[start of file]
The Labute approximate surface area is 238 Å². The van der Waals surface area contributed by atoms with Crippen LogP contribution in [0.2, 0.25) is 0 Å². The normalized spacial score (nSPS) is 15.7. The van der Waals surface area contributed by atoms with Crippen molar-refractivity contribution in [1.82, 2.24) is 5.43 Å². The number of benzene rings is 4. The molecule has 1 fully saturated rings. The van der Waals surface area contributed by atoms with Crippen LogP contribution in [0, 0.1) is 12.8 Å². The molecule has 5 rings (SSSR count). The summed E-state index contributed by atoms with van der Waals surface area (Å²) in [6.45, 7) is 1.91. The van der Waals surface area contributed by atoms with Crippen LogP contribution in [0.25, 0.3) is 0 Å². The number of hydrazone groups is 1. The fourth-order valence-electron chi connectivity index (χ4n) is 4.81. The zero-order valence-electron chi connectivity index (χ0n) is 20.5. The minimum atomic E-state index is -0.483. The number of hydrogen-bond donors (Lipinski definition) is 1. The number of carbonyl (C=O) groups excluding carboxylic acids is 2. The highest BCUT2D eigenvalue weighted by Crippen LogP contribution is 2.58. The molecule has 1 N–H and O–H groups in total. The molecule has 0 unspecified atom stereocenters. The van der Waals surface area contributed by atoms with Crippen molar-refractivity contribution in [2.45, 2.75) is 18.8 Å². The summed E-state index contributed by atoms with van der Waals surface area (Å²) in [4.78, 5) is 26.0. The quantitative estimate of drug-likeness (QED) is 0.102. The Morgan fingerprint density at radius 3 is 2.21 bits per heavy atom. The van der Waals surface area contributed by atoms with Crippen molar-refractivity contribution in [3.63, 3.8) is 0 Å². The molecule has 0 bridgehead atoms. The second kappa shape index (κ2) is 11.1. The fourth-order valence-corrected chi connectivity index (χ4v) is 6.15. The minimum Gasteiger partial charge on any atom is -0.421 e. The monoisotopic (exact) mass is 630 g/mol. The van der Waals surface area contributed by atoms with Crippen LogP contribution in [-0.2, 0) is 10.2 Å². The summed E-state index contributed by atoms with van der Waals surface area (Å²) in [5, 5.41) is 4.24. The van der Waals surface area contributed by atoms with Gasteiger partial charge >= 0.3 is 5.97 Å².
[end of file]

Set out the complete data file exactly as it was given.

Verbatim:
The Labute approximate surface area is 238 Å². The van der Waals surface area contributed by atoms with Crippen LogP contribution in [0.2, 0.25) is 0 Å². The normalized spacial score (nSPS) is 15.7. The van der Waals surface area contributed by atoms with Crippen molar-refractivity contribution in [1.82, 2.24) is 5.43 Å². The number of benzene rings is 4. The molecule has 1 fully saturated rings. The van der Waals surface area contributed by atoms with Crippen LogP contribution in [0, 0.1) is 12.8 Å². The molecule has 5 rings (SSSR count). The summed E-state index contributed by atoms with van der Waals surface area (Å²) in [6.45, 7) is 1.91. The van der Waals surface area contributed by atoms with Crippen LogP contribution in [0.25, 0.3) is 0 Å². The number of hydrazone groups is 1. The fourth-order valence-electron chi connectivity index (χ4n) is 4.81. The zero-order valence-electron chi connectivity index (χ0n) is 20.5. The minimum atomic E-state index is -0.483. The number of hydrogen-bond donors (Lipinski definition) is 1. The number of carbonyl (C=O) groups excluding carboxylic acids is 2. The highest BCUT2D eigenvalue weighted by Crippen LogP contribution is 2.58. The molecule has 1 N–H and O–H groups in total. The molecule has 0 unspecified atom stereocenters. The van der Waals surface area contributed by atoms with Crippen molar-refractivity contribution in [2.45, 2.75) is 18.8 Å². The summed E-state index contributed by atoms with van der Waals surface area (Å²) in [4.78, 5) is 26.0. The quantitative estimate of drug-likeness (QED) is 0.102. The Morgan fingerprint density at radius 3 is 2.21 bits per heavy atom. The van der Waals surface area contributed by atoms with Crippen molar-refractivity contribution in [3.63, 3.8) is 0 Å². The molecule has 0 bridgehead atoms. The second kappa shape index (κ2) is 11.1. The fourth-order valence-corrected chi connectivity index (χ4v) is 6.15. The minimum Gasteiger partial charge on any atom is -0.421 e. The monoisotopic (exact) mass is 630 g/mol. The van der Waals surface area contributed by atoms with Crippen LogP contribution in [-0.2, 0) is 10.2 Å². The summed E-state index contributed by atoms with van der Waals surface area (Å²) in [5, 5.41) is 4.24. The van der Waals surface area contributed by atoms with Gasteiger partial charge >= 0.3 is 5.97 Å².